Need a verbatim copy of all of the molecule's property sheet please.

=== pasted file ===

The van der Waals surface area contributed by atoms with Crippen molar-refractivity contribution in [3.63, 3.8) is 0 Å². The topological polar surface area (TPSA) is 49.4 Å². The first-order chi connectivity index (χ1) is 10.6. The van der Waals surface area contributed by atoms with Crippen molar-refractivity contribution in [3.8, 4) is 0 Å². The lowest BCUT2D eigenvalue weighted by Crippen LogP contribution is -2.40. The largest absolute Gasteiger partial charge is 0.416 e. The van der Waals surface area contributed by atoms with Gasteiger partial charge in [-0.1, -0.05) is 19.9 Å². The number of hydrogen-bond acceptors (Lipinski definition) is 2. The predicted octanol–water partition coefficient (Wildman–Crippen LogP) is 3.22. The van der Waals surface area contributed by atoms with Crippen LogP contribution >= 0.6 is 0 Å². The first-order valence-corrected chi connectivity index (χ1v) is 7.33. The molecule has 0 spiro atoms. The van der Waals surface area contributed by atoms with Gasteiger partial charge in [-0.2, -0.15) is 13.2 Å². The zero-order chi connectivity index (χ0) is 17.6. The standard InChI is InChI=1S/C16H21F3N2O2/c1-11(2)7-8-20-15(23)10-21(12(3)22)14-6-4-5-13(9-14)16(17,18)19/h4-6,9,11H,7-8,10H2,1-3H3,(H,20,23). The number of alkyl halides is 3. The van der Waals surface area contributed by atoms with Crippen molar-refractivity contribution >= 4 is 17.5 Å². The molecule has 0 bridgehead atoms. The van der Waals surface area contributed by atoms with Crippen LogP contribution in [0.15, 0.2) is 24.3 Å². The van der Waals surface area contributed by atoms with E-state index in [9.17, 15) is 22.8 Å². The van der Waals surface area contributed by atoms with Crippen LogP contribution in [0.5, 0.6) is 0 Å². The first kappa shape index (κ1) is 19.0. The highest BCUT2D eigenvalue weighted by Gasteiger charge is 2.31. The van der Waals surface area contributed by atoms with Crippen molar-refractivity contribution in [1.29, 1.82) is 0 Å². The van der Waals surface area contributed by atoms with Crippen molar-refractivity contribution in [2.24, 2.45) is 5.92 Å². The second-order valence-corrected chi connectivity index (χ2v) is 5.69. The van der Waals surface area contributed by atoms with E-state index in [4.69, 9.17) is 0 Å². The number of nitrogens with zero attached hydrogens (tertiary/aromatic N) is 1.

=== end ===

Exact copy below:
The van der Waals surface area contributed by atoms with Crippen molar-refractivity contribution in [3.63, 3.8) is 0 Å². The topological polar surface area (TPSA) is 49.4 Å². The first-order chi connectivity index (χ1) is 10.6. The van der Waals surface area contributed by atoms with Crippen molar-refractivity contribution in [3.8, 4) is 0 Å². The lowest BCUT2D eigenvalue weighted by Crippen LogP contribution is -2.40. The largest absolute Gasteiger partial charge is 0.416 e. The van der Waals surface area contributed by atoms with Gasteiger partial charge in [-0.1, -0.05) is 19.9 Å². The number of hydrogen-bond acceptors (Lipinski definition) is 2. The predicted octanol–water partition coefficient (Wildman–Crippen LogP) is 3.22. The van der Waals surface area contributed by atoms with Crippen LogP contribution >= 0.6 is 0 Å². The first-order valence-corrected chi connectivity index (χ1v) is 7.33. The molecule has 0 spiro atoms. The van der Waals surface area contributed by atoms with Gasteiger partial charge in [-0.2, -0.15) is 13.2 Å². The zero-order chi connectivity index (χ0) is 17.6. The standard InChI is InChI=1S/C16H21F3N2O2/c1-11(2)7-8-20-15(23)10-21(12(3)22)14-6-4-5-13(9-14)16(17,18)19/h4-6,9,11H,7-8,10H2,1-3H3,(H,20,23). The number of alkyl halides is 3. The van der Waals surface area contributed by atoms with Crippen molar-refractivity contribution >= 4 is 17.5 Å². The molecule has 0 bridgehead atoms. The van der Waals surface area contributed by atoms with Crippen LogP contribution in [0.15, 0.2) is 24.3 Å². The van der Waals surface area contributed by atoms with E-state index in [9.17, 15) is 22.8 Å². The van der Waals surface area contributed by atoms with Crippen LogP contribution in [0.5, 0.6) is 0 Å². The first kappa shape index (κ1) is 19.0. The highest BCUT2D eigenvalue weighted by Gasteiger charge is 2.31. The van der Waals surface area contributed by atoms with Crippen molar-refractivity contribution in [1.29, 1.82) is 0 Å². The van der Waals surface area contributed by atoms with Crippen molar-refractivity contribution in [2.24, 2.45) is 5.92 Å². The second-order valence-corrected chi connectivity index (χ2v) is 5.69. The van der Waals surface area contributed by atoms with E-state index in [4.69, 9.17) is 0 Å². The number of nitrogens with zero attached hydrogens (tertiary/aromatic N) is 1.